“Principle six: End the conflict and all outstanding claims.” This cannot be done by mixing apples and oranges--mixing core narrative issues like Jewish state, the right of return and the Temple Mount with issues whose negotiability has been proven, like borders, security, refugee resettlement and a Palestinian capital in East Jerusalem. Kerry’s team never recognized this dichotomy in 2013-14 and apparently does not recognize it now.

Unlike Kerry’s analysis of the dangers posed by the settlements, it is doubtful whether his six principles will find a prominent place in the annals of the conflict. It would have made far more sense for the Obama peace team to separate the two sets of issues and, as its legacy and parting shot, to propose a two-state solution but not an end of conflict solution. Under present and foreseeable circumstances, the creation of a Palestinian state through agreement with Israel--borders, security, a capital--might be feasible. Ending the conflict--resolving the Temple Mount, right of return and Jewish state issues--is not. A two-state solution would go a long way toward stabilizing Israeli-Palestinian and Israel-Arab relations even if for the time being the two sides cannot formally end their conflict and lay to rest all the core narrative disagreements that separate them.

In his response to Kerry, Netanyahu ignored the secretary of state’s six principles for an end-of-conflict solution. By so doing Netanyahu in effect signaled that in the Trump era he expects even the two-state solution to be a non-issue. Early in President Obama’s first term, in June 2009, Netanyahu rhetorically accepted the two-state solution in the Bar Ilan speech. At the time he apparently feared Obama. He does not seem to fear Trump. But he might be smart to do so.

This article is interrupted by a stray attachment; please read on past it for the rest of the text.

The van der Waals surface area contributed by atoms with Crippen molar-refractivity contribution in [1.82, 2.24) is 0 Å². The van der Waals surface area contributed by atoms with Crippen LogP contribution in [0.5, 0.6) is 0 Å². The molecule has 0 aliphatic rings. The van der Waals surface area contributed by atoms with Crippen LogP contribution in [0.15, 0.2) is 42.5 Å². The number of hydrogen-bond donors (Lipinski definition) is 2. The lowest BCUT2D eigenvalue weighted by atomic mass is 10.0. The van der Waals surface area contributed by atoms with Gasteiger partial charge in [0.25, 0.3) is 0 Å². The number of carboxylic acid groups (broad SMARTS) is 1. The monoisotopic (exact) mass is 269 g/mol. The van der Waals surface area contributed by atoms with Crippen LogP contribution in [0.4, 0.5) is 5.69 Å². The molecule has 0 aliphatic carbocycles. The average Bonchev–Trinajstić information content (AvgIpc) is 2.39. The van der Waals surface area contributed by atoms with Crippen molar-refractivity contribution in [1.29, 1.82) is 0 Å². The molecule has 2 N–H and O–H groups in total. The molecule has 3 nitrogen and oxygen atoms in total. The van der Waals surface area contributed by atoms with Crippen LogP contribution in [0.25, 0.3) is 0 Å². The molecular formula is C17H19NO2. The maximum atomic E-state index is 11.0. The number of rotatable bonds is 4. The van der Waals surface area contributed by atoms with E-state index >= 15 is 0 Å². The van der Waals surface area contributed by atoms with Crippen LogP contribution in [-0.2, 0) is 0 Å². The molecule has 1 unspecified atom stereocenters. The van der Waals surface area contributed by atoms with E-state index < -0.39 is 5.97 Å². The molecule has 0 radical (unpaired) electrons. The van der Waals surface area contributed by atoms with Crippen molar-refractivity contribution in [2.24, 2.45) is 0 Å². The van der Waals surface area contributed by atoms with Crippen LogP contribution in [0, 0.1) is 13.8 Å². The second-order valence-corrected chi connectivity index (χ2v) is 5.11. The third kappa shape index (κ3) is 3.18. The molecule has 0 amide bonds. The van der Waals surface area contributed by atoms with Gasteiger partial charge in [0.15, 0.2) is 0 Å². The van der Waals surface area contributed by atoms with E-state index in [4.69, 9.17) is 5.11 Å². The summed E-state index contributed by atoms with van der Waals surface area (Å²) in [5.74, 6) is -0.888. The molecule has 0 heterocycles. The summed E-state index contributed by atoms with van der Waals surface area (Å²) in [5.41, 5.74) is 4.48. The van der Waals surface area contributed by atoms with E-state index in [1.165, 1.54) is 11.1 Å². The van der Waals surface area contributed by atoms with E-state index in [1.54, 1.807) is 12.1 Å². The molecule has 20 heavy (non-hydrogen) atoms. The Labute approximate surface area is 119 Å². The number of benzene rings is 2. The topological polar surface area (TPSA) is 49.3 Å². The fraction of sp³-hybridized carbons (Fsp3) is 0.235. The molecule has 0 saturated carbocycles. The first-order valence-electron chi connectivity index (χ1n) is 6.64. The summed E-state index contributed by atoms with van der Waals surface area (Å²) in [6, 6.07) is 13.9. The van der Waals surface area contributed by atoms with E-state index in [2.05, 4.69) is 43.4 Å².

Q. Why? Moving on from the Obama-Kerry era to the Trump era, what is your prediction regarding President Trump’s approach to the Israeli-Palestinian issue?

A. I have no answer. I honestly don’t know. I don’t think Trump knows. I expect him to tweet a sound-bite policy pronouncement one day and to contradict it the next. It is impossible to predict how he will respond to a crisis in the Israeli-Palestinian sphere any more than in the Iranian sphere or concerning the complex dynamic in the Levant currently involving Syria, Russia, Iran, Turkey and the Kurds.

Trump appears to have no moral commitments and no principled attitudes toward anything. Certainly when it comes to Israel, Trump has few if any political debts to pay off. He can appoint a pro-settlements ambassador to Israel (paying off a personal debt?), a pro-Russian secretary of state, and a secretary of defense who warns Israel of an apartheid future. All bets are off.


Q. Finally, it looks like PM Netanyahu is now truly facing substantive corruption charges and a meaningful police investigation.

A. Netanyahu’s response to each and every corruption charge over the years thus far has been, “They’ll find nothing because there is nothing there.” Until now, all charges have been dropped. Against this backdrop, any objective observer has to conclude that the prime minister knows how to manage his extensive crony capitalist contacts and get away with it. All bets are off here too.